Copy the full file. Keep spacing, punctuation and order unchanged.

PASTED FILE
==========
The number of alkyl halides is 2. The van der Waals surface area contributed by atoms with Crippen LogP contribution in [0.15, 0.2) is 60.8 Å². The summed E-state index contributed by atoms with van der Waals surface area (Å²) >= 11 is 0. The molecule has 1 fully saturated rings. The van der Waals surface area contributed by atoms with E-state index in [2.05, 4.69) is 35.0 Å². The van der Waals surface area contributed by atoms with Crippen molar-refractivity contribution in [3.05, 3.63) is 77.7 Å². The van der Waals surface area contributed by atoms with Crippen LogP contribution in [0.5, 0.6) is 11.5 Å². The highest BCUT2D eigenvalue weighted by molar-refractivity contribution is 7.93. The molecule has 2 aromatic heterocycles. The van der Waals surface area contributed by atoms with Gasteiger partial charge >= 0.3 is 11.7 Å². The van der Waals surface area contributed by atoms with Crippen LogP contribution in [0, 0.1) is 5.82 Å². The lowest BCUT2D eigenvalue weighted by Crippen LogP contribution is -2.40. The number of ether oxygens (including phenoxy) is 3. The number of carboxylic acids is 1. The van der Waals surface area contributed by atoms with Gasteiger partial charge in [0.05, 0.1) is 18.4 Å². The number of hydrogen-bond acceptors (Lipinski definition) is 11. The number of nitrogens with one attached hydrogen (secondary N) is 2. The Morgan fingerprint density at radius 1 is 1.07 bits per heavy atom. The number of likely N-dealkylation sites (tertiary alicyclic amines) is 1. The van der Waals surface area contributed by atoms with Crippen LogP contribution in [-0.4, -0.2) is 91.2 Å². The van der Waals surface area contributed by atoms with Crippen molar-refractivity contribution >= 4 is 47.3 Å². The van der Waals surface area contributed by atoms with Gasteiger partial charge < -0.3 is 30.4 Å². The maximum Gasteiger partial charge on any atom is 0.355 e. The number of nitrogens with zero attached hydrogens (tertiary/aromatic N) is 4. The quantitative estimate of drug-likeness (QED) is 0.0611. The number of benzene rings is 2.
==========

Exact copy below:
The number of alkyl halides is 2. The van der Waals surface area contributed by atoms with Crippen LogP contribution in [0.15, 0.2) is 60.8 Å². The summed E-state index contributed by atoms with van der Waals surface area (Å²) >= 11 is 0. The molecule has 1 fully saturated rings. The van der Waals surface area contributed by atoms with E-state index in [2.05, 4.69) is 35.0 Å². The van der Waals surface area contributed by atoms with Crippen molar-refractivity contribution in [3.05, 3.63) is 77.7 Å². The van der Waals surface area contributed by atoms with Crippen LogP contribution in [0.5, 0.6) is 11.5 Å². The highest BCUT2D eigenvalue weighted by molar-refractivity contribution is 7.93. The molecule has 2 aromatic heterocycles. The van der Waals surface area contributed by atoms with Gasteiger partial charge >= 0.3 is 11.7 Å². The van der Waals surface area contributed by atoms with Crippen LogP contribution in [0, 0.1) is 5.82 Å². The lowest BCUT2D eigenvalue weighted by Crippen LogP contribution is -2.40. The number of ether oxygens (including phenoxy) is 3. The number of carboxylic acids is 1. The van der Waals surface area contributed by atoms with Gasteiger partial charge in [0.05, 0.1) is 18.4 Å². The number of hydrogen-bond acceptors (Lipinski definition) is 11. The number of nitrogens with one attached hydrogen (secondary N) is 2. The Morgan fingerprint density at radius 1 is 1.07 bits per heavy atom. The number of likely N-dealkylation sites (tertiary alicyclic amines) is 1. The van der Waals surface area contributed by atoms with Crippen LogP contribution in [-0.4, -0.2) is 91.2 Å². The van der Waals surface area contributed by atoms with Crippen molar-refractivity contribution >= 4 is 47.3 Å². The van der Waals surface area contributed by atoms with Gasteiger partial charge < -0.3 is 30.4 Å². The maximum Gasteiger partial charge on any atom is 0.355 e. The number of nitrogens with zero attached hydrogens (tertiary/aromatic N) is 4. The quantitative estimate of drug-likeness (QED) is 0.0611. The number of benzene rings is 2.